Also my partner was clever enough to spot me in this photo from Getty Images. I included a handy arrow for everyone who isn't quite as eagle-eyed.

It took me a while to find myself in the above photo. But hey, check it out, the Governor of New York just posted a couple photos of Faith DaBrooke on his flickr page. Go me, right!

Stonewall Inn, now a National Monument! Woo hoo! Good for them. I love that it's a national monument and you can still just go there, grab a beer and play pool. You can't do that at George Washington's birthplace. 

At this point in the parade, I noticed that the cheers suddenly got insanely loud. I figured it was because we were near Stonewall on Christopher Street. It wasn't until I got home that I realized that Hillary Clinton had joined the march. Our presumptive nominee, governor and mayor were just about fifty feet in front me and I didn't even realize! If I had managed to maintain my proximity to the governor then I might have managed a Hillary selfie! Ah well. A loss for me, but it's awesome that she came out to support us. Can you believe that she's the first major party nominee who's ever marched in a pride parade? Good for her!

And pride pups. Who doesn't love dashing pride pups!

Right after I finished marching I needed water, shade, a bathroom and a place to sit. So, I found a bar nearby that wasn't too crowded and went in and had a pint and lots of water. And stopped in the bathroom to get myself cleaned up! Oh my gosh I needed it after standing around in the hot sun during assembly and then marching in the hot sun for the two mile parade route! Plus the bartender Emily was super cool. Will definitely head back there when I'm in the neighborhood again.

In all, it was an amazing day. Marching with the New York State contingent, something I was able to do because of my job, and having the governor and senator (and hopefully future president) march with me was an indescribable joy. LGBT people are not freaks or deviants or sinners. We're people and we can go out and celebrate our lives and our freedom and I'm so proud to be able to do that. No matter what happened in my early life, I was able to march down the street as me and I was not afraid, I was not shameful. I was proud of am I am and who we are as a nation and proud that we will win the future fights against bigotry. I cried tears of joy and it was all so beautiful.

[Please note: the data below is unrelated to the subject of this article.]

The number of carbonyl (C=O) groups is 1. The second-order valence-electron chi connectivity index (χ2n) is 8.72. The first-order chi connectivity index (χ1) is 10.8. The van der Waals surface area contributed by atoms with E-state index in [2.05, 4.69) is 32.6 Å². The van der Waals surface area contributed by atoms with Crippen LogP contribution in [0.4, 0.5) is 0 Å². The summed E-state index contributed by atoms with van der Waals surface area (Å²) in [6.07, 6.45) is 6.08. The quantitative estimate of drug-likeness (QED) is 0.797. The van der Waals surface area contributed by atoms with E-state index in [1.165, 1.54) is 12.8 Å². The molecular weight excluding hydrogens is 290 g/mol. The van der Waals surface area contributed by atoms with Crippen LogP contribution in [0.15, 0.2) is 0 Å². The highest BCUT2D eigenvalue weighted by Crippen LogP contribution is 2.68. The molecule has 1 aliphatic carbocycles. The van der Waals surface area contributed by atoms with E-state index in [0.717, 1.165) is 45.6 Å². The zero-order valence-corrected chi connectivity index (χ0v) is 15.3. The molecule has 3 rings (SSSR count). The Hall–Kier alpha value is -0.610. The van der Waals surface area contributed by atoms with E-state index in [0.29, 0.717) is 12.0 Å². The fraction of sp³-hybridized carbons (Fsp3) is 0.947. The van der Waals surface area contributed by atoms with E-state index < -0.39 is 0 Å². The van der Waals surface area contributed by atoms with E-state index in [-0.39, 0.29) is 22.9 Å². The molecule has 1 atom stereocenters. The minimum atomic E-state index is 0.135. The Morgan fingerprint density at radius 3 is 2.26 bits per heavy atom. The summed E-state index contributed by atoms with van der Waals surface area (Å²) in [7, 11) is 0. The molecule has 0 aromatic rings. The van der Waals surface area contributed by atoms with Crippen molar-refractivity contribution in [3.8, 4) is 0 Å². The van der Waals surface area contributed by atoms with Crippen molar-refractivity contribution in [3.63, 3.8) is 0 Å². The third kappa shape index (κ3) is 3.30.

Friday, June 24, 2016

Shopping for Casual Clothes

What's a girl in NYC to do on the first day of a week off of work? Well, the cliche answer would be shopping. Yes, I went shopping. Sorry to all you who wanted me to somehow break the mold and maybe study math or engineering or something. But, I had things I needed and stores that were selling those things and some Federal Reserve Notes that are exchangeable for goods and services, so shopping it is! See, if I'm going to be a girl full time, I really need some casual clothes. 

Now, I'll be the first to admit that I'm not good at casual. In guy mode I'm super good at casual but at as a girl I want to dress up in a nice dress with perfect makeup, jewelry and maybe even heels. Of course that's a rarity for most women. Most of the cis women I know are jeans, T-shirts and yoga pants 24/7 unless they're going out with me, in which case they tend to dress up because, let's face it, I've raised the bar for women in my social group. If they're going to be out at the bar with me, they tend to step up their game. Who wants to be wearing yoga pants when the chick next to you in dressed to the nines? But alas, I don't have the energy to dress up 24/7 and I don't think it'll help me fit in either.

So, time for casual! My first stop was Banana Republic where I got some T-shirts and some basic black pants. Luckily I managed to find everything on sale, which makes me super happy. I was literally telling a trans friend of mine that I wanted clothes I could go grocery shopping in. Incredulously, she replied "Uh...that's all people ever wear." That pretty much sums up my need.

What I picked up were some Banana Republic Sloan Fit pants, which I thought fit pretty well.  Then I got some basic scoop neck T-shirts in a few different colors. Not crazy colors obviously. This is me we're talking about. I'm the person who once bought grey tights because, as I told my girlfriend, "they would add a pop of color to my usual look." My new purchases were dark green, grey and black. Almost colors. Here's the grey.